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ET119: Language in Society


Language plays in central role in constructing society, and society plays a central role in shaping language. In this module, you'll examine the complex and often fraught intersections of language and society. You'll identify, reveal, and interrogate real instances where language plays a role in the perpetuation of power imbalances, the enactment of social injustices, and the manipulation of information. You'll design and propose solutions, informed by linguistic research, to convince real target audiences to reduce these problems. You will engage with a wide range of theories and approaches to language and society, drawn not only from scholars of linguistics, but also from media theory, philosophy, communication studies, cognitive psychology, anthropology, gender theory, marketing, and law. You will become a practitioner of "linguistics for society" as you become a scholar of language in society. This module transitions you from doing traditional academic research to creating real-world impact.

Learning Outcomes

Upon successful completion of this module, you will be able to:

  • Describe a range of theoretical and methodological approaches to examine language in society.
  • Critique language artefacts according to linguistic frameworks.
  • Construct and complete a research project to examine a langauge artefact.
  • Analyse a target audience.
  • Define a problem of language in society.
  • Recommend a solution to a problem of language in society.
  • Work collaboratively as a member of a team.
  • Communicate ideas effectively in speaking and writing.

Learning Experience

Two-Hour Meetings

You will work in a small group of four to five people during weekly 2-hour meetings, where you practice application of analytic and critical approaches to real-world langauge artefacts. You will regularly share your findings and recommendations with the entire module during planned and improvised formal presentations.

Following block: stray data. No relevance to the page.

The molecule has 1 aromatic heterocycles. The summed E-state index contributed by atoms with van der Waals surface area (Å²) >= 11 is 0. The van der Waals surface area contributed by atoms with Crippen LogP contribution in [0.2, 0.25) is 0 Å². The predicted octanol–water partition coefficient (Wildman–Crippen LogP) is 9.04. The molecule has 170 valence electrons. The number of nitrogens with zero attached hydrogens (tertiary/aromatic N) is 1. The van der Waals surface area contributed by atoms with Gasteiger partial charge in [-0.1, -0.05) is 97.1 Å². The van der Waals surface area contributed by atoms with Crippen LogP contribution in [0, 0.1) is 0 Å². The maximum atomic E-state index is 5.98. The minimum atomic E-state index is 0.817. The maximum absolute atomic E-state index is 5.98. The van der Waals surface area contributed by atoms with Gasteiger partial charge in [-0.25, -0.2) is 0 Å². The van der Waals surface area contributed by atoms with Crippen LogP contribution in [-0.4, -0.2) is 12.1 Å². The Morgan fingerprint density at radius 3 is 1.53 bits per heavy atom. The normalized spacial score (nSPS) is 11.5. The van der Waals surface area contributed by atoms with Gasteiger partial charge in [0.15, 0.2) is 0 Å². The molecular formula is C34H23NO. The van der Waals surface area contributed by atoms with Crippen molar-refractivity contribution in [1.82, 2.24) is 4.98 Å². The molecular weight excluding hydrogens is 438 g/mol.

One-Hour Meetings

You will engage with coure module concepts in a blended seminar/lecture setting during weekly 1-hour meetings of about 10 to 15 students. These meetings will prepare you to engage independently with core concepts in required readings and out-of-class activities.


You will routinely work outside of formal module meetings with a project group, where you will collaborate to identify and research a problem in language and society, and to propose a solution to the problem. This will result in a collaboratively written formal recommendation report that combines academic research with real-world impact. This recommendation serves as a formal formative assessment.



You will individually produce a 2000-word recommendation to address a problem at the intersection of language and society. It will build on your formative practicum recommendation. It constitutes 50% of your module assessment.


You will complete a 2-hour written examination to demonstrate your mastery of core module concepts. The exam is 50% of your module mark.

Preparatory Reading

  • Piller, I. (2016) Linguistic diversity and social justice: an introduction to applied sociolinguistics. Oxford: Oxford University Press.